Global stocks mixed on concerns over rate hikes and inflation
Global equities were mixed on Tuesday, with European benchmarks losing ground after most Asian stocks advanced.
London, Paris, Frankfurt and Hong Kong fell while Tokyo and Sydney rose. US futures were higher and oil prices retreated.
Rising energy and food prices are adding to concerns about how the Federal Reserve and other central banks will rein in inflation without hampering a recovery in business activity from the slump caused by efforts to defeat the coronavirus outbreaks.
The conflict in Ukraine, which added to these price pressures, showed no sign of abating as Russia launched a dreaded massive ground offensive, seeking to take control of eastern Ukraine.
“One of the biggest problems is that it’s increasingly rare to find a dissenting voice in the global process towards recession. Negativity about the economy is pervasive, and that alone can keep breeders from securities on the sidelines,” Stephen Innes of SPI Asset Management said in a comment.
As markets reopened after the Easter holidays, the German DAX slipped 0.5% to 14,093.29 while the CAC 40 in Paris lost 0.6% to 6,552.24. Britain’s FTSE 100 fell 0.3% to 7,596.49.
On Wall Street, futures on the S&P 500 and the Dow Jones Industrial Average rose 0.4%. The S&P 500 slid less than 0.1% on Monday while the Dow Jones lost 0.1% and the Nasdaq also fell 0.1%.
In Asian trading, Hong Kong’s Hang Seng index led the declines, falling 2.3% to 21,027.76. Concerns over Chinese property developers and regulatory crackdowns on tech companies weighed on sentiment.
The People’s Bank of China conducted a 10 billion yuan ($1.6 billion) reverse repo operation to help add liquidity to the banking system, the official Xinhua news agency reported. In a reverse repo, the central bank buys securities from commercial banks with an agreement to resell them in the future.
Meanwhile, the central bank, through a banking industry association, has encouraged smaller lenders to cut the interest they offer on deposits to ease pressure on their finances, financial magazine Caixin reported. .
On Friday, the PBOC reduced the amount of reserves banks must keep, to free up more money for lending.
China announced on Monday that its economy grew at a quarterly pace of 1.3% in January-March, compared with 1.4% in the previous quarter. It grew at an annual rate of 4.8%, which was better than expected, but economists noted that the impact of shutdowns in dozens of cities, including Shanghai, to control coronavirus outbreaks was yet to come. .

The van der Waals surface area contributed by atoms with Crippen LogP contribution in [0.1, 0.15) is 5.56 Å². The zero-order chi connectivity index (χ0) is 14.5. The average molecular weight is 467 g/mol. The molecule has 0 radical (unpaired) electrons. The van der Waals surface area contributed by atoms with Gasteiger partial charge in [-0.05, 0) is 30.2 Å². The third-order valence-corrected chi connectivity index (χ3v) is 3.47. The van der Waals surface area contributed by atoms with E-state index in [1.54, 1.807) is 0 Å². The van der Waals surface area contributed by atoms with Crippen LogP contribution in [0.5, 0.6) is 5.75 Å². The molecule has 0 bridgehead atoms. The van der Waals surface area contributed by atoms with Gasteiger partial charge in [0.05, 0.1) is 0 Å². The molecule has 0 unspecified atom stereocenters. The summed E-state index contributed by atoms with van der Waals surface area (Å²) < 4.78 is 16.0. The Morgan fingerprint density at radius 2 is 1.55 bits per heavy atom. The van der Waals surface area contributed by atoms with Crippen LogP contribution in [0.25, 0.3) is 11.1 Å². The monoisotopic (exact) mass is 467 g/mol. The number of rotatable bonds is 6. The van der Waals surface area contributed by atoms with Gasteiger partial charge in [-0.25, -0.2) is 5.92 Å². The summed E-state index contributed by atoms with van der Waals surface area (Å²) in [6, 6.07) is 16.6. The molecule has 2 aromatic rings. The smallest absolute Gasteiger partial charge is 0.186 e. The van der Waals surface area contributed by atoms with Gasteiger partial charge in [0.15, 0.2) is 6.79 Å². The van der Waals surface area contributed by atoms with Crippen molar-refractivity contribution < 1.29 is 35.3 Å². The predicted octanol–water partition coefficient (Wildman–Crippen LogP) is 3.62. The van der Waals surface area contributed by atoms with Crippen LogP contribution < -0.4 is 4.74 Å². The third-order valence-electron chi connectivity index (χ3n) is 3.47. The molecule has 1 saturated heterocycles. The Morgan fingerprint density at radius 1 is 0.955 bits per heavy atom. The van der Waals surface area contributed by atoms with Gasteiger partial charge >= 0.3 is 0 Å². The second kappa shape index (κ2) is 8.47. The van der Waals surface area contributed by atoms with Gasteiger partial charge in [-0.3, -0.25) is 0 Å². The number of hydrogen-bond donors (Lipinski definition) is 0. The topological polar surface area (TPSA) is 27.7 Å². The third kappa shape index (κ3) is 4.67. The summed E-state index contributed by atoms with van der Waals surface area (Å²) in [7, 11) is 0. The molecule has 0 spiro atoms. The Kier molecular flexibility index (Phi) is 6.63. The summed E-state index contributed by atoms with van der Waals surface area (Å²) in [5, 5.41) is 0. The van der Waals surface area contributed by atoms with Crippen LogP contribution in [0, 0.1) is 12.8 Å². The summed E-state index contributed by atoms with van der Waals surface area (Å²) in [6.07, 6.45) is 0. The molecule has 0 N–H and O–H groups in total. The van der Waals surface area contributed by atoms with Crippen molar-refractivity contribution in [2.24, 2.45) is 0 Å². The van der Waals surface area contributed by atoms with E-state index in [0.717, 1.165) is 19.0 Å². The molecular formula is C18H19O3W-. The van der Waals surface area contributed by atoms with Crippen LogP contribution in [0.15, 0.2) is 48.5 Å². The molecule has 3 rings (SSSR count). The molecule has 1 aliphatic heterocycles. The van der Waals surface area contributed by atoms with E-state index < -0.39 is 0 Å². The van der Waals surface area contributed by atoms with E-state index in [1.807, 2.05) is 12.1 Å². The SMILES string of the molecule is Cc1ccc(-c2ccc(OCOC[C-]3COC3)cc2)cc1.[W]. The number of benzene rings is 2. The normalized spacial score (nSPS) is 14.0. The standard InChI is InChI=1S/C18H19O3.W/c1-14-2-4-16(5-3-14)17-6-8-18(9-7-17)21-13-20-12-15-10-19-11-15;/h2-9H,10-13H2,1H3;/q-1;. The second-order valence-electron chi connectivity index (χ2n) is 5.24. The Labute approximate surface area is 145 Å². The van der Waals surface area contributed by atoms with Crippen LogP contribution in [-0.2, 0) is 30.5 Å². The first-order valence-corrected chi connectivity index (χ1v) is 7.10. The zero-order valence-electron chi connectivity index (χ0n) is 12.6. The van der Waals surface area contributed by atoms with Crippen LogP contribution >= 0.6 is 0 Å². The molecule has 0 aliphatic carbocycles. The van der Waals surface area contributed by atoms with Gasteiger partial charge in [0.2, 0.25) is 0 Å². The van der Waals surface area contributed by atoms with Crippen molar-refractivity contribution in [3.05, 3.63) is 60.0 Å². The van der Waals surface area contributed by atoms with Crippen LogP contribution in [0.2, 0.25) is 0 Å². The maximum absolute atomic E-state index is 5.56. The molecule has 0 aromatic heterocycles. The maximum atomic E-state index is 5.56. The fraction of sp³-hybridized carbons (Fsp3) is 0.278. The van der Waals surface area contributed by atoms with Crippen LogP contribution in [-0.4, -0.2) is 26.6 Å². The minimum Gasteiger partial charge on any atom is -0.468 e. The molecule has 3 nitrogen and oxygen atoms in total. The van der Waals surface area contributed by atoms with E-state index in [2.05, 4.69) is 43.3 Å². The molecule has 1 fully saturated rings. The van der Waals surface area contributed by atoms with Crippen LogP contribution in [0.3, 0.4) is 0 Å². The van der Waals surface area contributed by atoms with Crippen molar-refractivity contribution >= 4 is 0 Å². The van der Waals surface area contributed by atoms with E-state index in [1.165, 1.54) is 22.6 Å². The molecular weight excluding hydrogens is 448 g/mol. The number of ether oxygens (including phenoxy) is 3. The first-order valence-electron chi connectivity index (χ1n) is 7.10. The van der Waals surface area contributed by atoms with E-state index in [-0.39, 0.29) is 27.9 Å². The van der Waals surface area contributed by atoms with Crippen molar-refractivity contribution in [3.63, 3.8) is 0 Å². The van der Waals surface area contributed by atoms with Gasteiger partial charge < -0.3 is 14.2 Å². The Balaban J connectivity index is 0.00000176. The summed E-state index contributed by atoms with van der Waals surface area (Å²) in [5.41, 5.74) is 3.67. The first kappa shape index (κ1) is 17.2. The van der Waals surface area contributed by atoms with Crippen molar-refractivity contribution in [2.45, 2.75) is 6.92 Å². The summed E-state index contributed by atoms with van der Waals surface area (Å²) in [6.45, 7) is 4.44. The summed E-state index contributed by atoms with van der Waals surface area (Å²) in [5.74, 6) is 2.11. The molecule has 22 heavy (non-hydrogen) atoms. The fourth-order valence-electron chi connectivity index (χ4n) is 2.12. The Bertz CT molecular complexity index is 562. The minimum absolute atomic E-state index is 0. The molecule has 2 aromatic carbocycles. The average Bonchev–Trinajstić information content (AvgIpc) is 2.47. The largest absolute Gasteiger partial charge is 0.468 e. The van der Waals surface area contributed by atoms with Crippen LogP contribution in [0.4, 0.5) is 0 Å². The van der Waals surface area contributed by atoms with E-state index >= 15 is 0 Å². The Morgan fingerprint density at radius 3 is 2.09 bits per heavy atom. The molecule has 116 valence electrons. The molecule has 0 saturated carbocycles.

The Shanghai Composite lost less than 0.1% to 3,194.03.
But most other regional markets grew. Tokyo’s Nikkei 225 rose 0.7% to 26,985.09 and Seoul’s Kospi added 1% to 2,718.89. In Sydney, the S&P/ASX 200 gained 0.6% to 7,565.20. India’s Sensex climbed 0.4% and Bangkok’s SET jumped 0.6%.
Japanese Finance Minister Shunichi Suzuki on Tuesday reiterated his concern over the dollar’s recent sharp rise against the yen – a consequence of a divergence in monetary policies from the Bank of Japan, which keeps interest rates low. to accompany the faltering economy, and the Federal Reserve and other central banks raising rates to combat soaring inflation.
The dollar briefly traded at 128.42 yen, down from 126.99 on Monday night. It hovered at 20-year highs for weeks.
A weaker yen makes Japanese exports more competitive overseas and improves profits for yen-denominated companies when converting to dollars, but it also raises the costs of importing oil and gas, foodstuffs, fuels, etc. manufacturing inputs and other necessities for the world’s third largest economy. .
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The benchmark U.S. oil price fell $1.19 to $107.02 a barrel in electronic trading on the New York Mercantile Exchange. It rose 1.2% to settle at $108.21 a barrel on Monday.
Brent crude, the international price standard, fell $1.04 to $112.12 a barrel.
The euro fell from $1.0781 to $1.0802.